Sue Young Histories

Joseph Lister 1827 – 1912

March 07, 2009

Joseph Lister, 1st Baron Lister, OM, FRS 1827 – 1912 was an English surgeon who promoted the idea of sterile surgery while working at the Glasgow Royal Infirmary.

Joseph Lister was influenced by homeopathy, and he learnt to use aconite and belladonna from homeopaths (Dana Ullman, Discovering homeopathy: medicine for the 21st century, (North Atlantic Books, 1 Jun 1991). Page 94). Lister acknowledged that he was led to several important pharmacological discoveries due to homeopaths (Mahlon Wagner (Professor Emeritus of Psychology, State University of New York at Oswego), Victor Stenger (Professor of Physics and Astronomy, University of Hawaii), David W. Ramey, Robert H. Imrie, Homeopathy and science: a closer look, The Technology Journal of the Franklin Institute, 1999; 6(1):95-105.  [](Mahlon Wagner (Professor Emeritus of Psychology, State University of New York at Oswego), Victor Stenger (Professor of Physics and Astronomy, University of Hawaii),David W. Ramey,Robert H. Imrie, HOMEOPATHY AND SCIENCE: A CLOSER LOOK, To be published in The Technology Journal of the Franklin Institute.

Joseph Lister taught many students who were homeopaths, including Alfred Midgley Cash (one of Joseph Lister’s dressers), Alfred Edward Hawkes, William Henderson, John Moorhead Byres Moir, Frederick Neild, William Cash Reed, Gilbert Dewitt Wilcox and many others.

Joseph Lister seemed unperturbed by his homeopathic students, probably because they were also Quakers (though not all of them were Quakers). 1854.

Edward VII, who was a close friend of homeopath Frederick Hervey Foster Quin, and who consulted homeopath John Weir, chose Lister to operate on him when he had appendicitis.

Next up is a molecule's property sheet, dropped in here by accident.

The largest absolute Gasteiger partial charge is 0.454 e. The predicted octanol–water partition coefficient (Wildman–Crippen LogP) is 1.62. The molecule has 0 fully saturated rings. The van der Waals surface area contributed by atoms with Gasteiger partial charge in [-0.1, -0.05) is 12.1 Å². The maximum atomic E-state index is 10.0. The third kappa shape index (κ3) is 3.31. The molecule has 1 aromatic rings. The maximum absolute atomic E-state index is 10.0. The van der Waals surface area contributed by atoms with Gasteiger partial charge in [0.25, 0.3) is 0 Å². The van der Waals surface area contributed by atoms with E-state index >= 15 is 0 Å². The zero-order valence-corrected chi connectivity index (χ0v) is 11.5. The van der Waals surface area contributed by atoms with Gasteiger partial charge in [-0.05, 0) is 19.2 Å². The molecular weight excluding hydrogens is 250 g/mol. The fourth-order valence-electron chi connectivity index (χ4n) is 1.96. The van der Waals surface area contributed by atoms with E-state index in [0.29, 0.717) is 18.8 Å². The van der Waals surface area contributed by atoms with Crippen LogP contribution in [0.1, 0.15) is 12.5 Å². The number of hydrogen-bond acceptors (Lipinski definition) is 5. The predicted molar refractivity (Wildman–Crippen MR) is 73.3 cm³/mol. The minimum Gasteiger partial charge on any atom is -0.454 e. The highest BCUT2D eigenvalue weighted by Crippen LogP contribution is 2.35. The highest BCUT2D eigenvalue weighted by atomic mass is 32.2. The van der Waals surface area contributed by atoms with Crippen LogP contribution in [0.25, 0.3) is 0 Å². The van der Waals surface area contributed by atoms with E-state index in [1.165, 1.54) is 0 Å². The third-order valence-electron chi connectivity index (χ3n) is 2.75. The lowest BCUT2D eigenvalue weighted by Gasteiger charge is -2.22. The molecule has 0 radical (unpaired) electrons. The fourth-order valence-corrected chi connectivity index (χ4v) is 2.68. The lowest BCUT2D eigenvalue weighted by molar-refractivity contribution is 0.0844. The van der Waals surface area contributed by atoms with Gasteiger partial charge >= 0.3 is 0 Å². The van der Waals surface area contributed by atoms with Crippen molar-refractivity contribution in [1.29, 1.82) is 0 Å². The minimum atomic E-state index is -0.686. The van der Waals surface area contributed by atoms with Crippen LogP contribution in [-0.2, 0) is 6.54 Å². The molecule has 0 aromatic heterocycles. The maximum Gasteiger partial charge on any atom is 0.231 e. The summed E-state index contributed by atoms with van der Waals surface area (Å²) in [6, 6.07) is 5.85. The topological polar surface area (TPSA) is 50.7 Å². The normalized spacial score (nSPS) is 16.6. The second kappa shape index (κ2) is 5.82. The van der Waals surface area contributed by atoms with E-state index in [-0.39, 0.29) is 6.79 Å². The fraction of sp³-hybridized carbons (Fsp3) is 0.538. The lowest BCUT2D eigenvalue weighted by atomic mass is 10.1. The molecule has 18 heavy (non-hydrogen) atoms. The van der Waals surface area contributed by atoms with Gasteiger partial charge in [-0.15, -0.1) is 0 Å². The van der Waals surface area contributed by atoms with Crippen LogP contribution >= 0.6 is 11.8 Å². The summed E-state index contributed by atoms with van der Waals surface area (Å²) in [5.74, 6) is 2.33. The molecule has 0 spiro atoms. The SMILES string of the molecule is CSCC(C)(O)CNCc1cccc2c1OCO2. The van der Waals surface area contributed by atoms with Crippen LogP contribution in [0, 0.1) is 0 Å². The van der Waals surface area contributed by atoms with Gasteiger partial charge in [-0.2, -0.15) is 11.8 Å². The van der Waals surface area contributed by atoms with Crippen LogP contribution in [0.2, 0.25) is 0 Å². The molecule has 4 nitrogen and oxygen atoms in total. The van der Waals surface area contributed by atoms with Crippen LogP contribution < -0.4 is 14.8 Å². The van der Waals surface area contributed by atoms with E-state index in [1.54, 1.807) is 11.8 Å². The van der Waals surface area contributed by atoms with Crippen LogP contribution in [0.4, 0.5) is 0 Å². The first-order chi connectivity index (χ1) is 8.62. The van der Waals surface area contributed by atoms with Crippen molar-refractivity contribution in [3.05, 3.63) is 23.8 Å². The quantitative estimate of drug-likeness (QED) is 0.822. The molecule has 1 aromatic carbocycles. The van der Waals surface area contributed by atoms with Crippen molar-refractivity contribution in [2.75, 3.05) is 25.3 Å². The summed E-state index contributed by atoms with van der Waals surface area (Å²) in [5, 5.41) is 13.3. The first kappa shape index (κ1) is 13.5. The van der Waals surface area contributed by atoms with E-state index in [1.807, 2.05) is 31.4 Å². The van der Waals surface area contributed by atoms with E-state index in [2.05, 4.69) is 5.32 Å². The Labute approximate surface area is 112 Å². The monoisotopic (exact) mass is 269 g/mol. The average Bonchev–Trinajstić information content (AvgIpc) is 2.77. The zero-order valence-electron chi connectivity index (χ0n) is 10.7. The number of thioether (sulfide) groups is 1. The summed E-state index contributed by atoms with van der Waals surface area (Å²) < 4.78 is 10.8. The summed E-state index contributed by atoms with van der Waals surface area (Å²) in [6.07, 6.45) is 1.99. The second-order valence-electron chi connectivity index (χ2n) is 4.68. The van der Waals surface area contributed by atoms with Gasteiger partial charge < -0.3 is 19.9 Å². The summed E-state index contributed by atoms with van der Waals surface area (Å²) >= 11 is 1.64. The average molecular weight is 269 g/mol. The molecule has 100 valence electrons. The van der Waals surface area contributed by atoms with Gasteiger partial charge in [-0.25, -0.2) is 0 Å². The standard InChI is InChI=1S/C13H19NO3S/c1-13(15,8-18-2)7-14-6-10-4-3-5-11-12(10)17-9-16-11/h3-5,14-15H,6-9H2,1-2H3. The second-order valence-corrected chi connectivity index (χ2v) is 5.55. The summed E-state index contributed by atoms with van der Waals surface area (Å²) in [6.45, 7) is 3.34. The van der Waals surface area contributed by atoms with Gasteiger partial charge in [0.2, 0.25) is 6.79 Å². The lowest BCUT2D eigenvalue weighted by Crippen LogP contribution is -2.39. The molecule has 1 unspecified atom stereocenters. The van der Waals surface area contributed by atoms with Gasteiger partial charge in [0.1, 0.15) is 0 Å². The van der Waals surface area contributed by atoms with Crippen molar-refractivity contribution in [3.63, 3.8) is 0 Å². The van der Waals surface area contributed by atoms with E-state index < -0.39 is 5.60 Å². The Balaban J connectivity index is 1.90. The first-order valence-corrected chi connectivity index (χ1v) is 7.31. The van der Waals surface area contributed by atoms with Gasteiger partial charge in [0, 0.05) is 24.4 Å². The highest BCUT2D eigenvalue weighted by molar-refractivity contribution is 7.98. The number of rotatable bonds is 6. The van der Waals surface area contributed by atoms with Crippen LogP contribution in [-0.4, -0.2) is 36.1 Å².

Joseph Lister challenged Louis Pasteur about his ‘attenuations’, suspecting along with everybody else that Louis Pasteur had stolen his ideas from homeopaths.

Nonetheless, Lister’s biographers still try to spin his antipathy to homeopathy, even though the motion to expell homeopaths from the Edinburgh Medical School was unsuccessful during Lister’s time. This despite the fact that Lister was married to James Syme’s daughter, as James Syme had tried unsuccessfully to expel homeopath William Henderson who was appointed Professor of General Pathology at Edinburgh University and Physician in Ordinary to the ERI in 1840.

Joseph Lister had told the British Medical Association “that he could not consent to be a member of an association” who would not admit women into their Association.

From,_1st_Baron_Lister Joseph Lister came from a prosperous Quaker home in Upton, Essex, a son of Joseph Jackson Lister, the pioneer of the compound microscope.

At Quaker schools he became fluent in French and German which were, serendipitously, also the leading languages of medical research. He attended the University of London, one of only a few institutions which was open to Quakers at that time. He initially studied the Arts but at the age of 25 he graduated with honours as Bachelor of Medicine and entered the Royal College of Surgeons.

In 1854, Lister became both first assistant to and friend of surgeon James Syme at the University of Edinburgh in Scotland.

In 1867 Joseph discovered the use of carbolic acid as an antiseptic, such that it became the first widely used antiseptic in surgery. He subsequently left the Quakers, joined the Scottish Episcopal Church and eventually married James Syme’s daughter Agnes. For their honeymoon they spent 3 months visiting leading medical centres (Hospitals and Universities) in France and Germany, by this time Agnes was enamoured of medical research and partnered him in the laboratory for the rest of her life.

After six years he earned a professorship of surgery at the University of Glasgow. At the time the usual explanation for wound infection was that the exposed tissues were damaged by chemicals in the air or via a stinking “miasma” in the air. The sick wards actually smelled bad, not due to a “miasma” but due to the rotting of wounds.